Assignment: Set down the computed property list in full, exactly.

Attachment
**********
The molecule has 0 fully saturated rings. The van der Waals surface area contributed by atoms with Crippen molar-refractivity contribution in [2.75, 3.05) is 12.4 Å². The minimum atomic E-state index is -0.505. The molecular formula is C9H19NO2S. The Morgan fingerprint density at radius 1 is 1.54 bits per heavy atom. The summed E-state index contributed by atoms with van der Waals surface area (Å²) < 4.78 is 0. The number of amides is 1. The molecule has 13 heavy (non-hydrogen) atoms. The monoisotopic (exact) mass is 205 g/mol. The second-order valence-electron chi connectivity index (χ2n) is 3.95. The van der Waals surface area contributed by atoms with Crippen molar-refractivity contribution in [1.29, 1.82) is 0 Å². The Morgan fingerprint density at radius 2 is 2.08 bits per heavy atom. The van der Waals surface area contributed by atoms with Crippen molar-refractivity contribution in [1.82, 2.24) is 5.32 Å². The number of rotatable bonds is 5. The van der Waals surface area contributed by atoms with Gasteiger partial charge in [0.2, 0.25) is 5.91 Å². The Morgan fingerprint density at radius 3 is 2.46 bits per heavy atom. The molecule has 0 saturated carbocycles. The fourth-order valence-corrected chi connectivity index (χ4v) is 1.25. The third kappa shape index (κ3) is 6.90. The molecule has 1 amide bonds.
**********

The molecule has 0 fully saturated rings. The van der Waals surface area contributed by atoms with Crippen molar-refractivity contribution in [2.75, 3.05) is 12.4 Å². The minimum atomic E-state index is -0.505. The molecular formula is C9H19NO2S. The Morgan fingerprint density at radius 1 is 1.54 bits per heavy atom. The summed E-state index contributed by atoms with van der Waals surface area (Å²) < 4.78 is 0. The number of amides is 1. The molecule has 13 heavy (non-hydrogen) atoms. The monoisotopic (exact) mass is 205 g/mol. The second-order valence-electron chi connectivity index (χ2n) is 3.95. The van der Waals surface area contributed by atoms with Crippen molar-refractivity contribution in [1.29, 1.82) is 0 Å². The Morgan fingerprint density at radius 2 is 2.08 bits per heavy atom. The van der Waals surface area contributed by atoms with Crippen molar-refractivity contribution in [1.82, 2.24) is 5.32 Å². The number of rotatable bonds is 5. The van der Waals surface area contributed by atoms with Gasteiger partial charge in [0.2, 0.25) is 5.91 Å². The Morgan fingerprint density at radius 3 is 2.46 bits per heavy atom. The molecule has 0 saturated carbocycles. The fourth-order valence-corrected chi connectivity index (χ4v) is 1.25. The third kappa shape index (κ3) is 6.90. The molecule has 1 amide bonds.